British indie-rock royalty Wolf Alice hit up the Gorilla in Manchester for a special intimate show for War Child and the BRIT Awards. Cass Hyde writes:
As part of the legendary series of gigs raising money for War Child, hundreds of lucky fans from across the country made their way to Gorilla in Manchester to see an intimate, one-off performance from indie-rockers Wolf Alice.
Support for the evening came from London duo The Rhythm Method. At first glance, the band’s eccentric mix of 80s rap, 90s beats and sly, sarcastic, semi-politics lyrics may come across as a bad joke. Yet, their confidence and humour quickly won people over.
Joey and Rowan (the surnames are unknown) wear their influences on their sleeves. Madness, Dr Feelgood, Squeeze, to name a few. Yet, their combination of diverse influences create something exciting and new. Frontman Joey moves between pop culture references, ranging from Cherie Blair, George Best and Wetherspoons, whilst Rowan places cheesey-on-purpose piano chords underneath.
Their song “Party Politics” sums them up – half party band, half political statement. All brilliant!
Wolf Alice, meanwhile, have a special place in many people’s hearts. Yet, so much of the band’s appeal is to do with perspective. Wolf Alice are the kind of band that you would really love if, like most of the audience, you were about sixteen. This is not meant to be dismissive. With every heavy song, circle pits took over the floor. With every quiet song, there was near silence.
Yet, as people get older, their tastes changes. Young music fans start to move on to bands like Talking Heads, Radiohead, Nick Cave or Nina Simone. Something a bit sharper. Something a bit cleverer. Yet, the first band that you truly love is always special, but, after that, no love burns quite as brightly.
Wolf Alice cater to all this perfectly. But, outside of this group, others had a much more hostile reaction.
The band’s second song of the night was “Yuk Foo”, the lead single from their sophomore album. It was a song that the younger audience members lapped up with glee, but with sludgy guitar tones and lyrics like “I don’t give a shit (shit shit shit)”, others were less impressed. Some may have been thinking that they had a long night ahead of them.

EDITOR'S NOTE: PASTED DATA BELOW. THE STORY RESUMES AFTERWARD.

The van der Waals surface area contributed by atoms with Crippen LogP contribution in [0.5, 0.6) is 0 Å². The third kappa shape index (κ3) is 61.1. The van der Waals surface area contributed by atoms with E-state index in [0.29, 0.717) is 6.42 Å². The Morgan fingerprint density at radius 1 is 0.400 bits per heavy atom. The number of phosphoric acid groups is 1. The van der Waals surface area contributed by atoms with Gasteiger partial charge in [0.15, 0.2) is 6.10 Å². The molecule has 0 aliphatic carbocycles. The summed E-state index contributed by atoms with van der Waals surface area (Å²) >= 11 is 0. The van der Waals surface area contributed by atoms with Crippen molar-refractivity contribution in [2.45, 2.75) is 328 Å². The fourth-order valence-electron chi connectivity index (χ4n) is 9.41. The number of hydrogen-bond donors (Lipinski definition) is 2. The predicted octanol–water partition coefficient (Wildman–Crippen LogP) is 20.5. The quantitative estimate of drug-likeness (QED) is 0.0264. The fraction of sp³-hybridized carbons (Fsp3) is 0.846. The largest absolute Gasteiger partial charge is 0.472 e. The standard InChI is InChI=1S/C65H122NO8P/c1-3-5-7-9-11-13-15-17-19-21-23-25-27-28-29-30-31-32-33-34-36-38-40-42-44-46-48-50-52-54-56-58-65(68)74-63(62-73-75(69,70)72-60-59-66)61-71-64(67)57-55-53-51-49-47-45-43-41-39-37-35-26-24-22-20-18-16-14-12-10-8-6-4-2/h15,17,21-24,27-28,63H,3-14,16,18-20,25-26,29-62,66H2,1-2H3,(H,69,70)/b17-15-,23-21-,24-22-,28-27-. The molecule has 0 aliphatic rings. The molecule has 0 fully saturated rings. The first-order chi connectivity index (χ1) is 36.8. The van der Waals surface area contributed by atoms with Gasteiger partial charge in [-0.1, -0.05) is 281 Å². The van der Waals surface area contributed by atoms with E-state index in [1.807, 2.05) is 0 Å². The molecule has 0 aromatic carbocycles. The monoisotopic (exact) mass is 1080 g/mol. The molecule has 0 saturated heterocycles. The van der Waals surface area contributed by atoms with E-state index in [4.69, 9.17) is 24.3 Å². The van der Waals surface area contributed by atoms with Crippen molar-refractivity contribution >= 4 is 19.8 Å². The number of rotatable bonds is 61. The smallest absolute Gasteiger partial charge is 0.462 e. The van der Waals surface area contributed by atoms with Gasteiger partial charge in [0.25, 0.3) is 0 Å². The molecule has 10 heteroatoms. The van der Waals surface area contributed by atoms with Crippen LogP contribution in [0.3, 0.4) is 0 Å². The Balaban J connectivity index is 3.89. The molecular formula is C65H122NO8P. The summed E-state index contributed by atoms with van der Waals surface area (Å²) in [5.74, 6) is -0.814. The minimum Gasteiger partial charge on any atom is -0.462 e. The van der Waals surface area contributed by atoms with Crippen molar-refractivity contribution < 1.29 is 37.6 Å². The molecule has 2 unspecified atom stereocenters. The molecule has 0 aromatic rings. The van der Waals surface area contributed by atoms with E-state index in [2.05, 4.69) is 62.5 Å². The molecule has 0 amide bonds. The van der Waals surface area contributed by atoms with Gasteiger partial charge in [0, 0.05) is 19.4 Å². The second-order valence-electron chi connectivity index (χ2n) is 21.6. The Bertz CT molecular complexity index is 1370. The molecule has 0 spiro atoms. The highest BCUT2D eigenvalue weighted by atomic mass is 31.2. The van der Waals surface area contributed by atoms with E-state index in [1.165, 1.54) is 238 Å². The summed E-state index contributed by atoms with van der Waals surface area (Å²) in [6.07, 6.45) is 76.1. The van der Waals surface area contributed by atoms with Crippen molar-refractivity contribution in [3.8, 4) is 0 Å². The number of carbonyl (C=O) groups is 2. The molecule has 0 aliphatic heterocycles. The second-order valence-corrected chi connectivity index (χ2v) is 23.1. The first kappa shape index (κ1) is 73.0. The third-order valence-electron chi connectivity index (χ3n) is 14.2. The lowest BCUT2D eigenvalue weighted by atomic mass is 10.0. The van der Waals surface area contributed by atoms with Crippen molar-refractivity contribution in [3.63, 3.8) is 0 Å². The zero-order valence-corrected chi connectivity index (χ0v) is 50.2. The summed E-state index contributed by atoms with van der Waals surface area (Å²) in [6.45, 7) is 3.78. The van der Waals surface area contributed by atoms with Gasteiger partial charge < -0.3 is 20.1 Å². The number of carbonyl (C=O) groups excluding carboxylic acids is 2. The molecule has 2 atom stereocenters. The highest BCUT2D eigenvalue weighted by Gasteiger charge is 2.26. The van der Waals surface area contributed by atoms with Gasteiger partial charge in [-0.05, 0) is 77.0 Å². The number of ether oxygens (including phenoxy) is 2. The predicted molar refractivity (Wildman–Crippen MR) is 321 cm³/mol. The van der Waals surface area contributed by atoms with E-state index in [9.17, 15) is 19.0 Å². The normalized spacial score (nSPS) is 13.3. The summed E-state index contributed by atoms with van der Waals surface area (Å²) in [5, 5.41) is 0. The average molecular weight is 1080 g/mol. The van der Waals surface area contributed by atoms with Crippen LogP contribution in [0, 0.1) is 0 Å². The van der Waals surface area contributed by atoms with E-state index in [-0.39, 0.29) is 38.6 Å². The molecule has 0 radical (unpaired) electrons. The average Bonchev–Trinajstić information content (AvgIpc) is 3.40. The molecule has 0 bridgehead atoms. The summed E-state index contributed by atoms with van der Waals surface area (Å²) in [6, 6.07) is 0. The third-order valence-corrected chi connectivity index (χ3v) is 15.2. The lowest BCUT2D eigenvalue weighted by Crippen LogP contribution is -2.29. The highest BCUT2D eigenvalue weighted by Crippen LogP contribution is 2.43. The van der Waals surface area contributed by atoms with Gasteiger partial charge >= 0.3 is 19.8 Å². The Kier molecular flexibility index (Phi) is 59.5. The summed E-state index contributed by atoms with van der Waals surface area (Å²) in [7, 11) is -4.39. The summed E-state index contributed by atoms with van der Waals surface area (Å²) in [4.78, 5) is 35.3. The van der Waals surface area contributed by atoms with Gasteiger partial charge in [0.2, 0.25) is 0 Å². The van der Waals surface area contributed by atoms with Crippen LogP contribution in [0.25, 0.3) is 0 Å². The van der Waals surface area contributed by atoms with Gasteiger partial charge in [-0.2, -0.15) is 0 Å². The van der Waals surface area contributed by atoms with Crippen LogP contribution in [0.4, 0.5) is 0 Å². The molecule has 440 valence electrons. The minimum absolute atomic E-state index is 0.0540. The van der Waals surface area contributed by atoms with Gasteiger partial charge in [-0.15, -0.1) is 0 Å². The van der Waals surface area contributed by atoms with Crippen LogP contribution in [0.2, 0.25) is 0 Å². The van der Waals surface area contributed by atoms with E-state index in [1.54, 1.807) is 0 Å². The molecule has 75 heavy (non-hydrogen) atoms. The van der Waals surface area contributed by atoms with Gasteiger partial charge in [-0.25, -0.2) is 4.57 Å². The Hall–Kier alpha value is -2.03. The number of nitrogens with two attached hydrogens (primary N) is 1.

Yet, following a 15-minute break to fit a busted guitar amp, Wolf Alice delivered a much better performance.
Songs such as “Moaning Lisa Smile” and “Bros” gave the show a much-needed boost, providing fast-paced, guitar-driven anthems for the audience to enjoy.
However, the set was also filled with many subtler moments. “Don’t Delete The Kisses” works as a pulsating, poppy love song with synth undertones. “Silk” is a slow rock ballad that transcends into something beautiful. Both “St Purple & Green” and “Blush” are able to merge delicate guitar work with deafening, shoegaze-lite noise.
The set had occasional weaker moments, with songs such as “Sadboy” and “Space and Time” being largely forgettable, but that wasn’t enough to hugely detract from the performance.
The highlight of the entire night was Wolf Alice’s final song, “Giant Peach”, with the entire crowd erupting into a giant mosh pit. During the climax of the song, lead singer, Ellie Rowsell, stood up on the barrier, leading to the crowd rise up to meet her. People were literally climbing over each other to get close to their indie hero. A genuinely beautiful sight.
Overall, Wolf Alice’s was a tale of two halves. Half the audience thought it was the best night f their lives. The other half enjoyed a guilty pleasure. Either way, everyone had a good time and it was all for a good cause. What’s not to like?
Written by Cass Hyde, photography by Sakura. To donate £3 to War Child, text SAFE to 70444.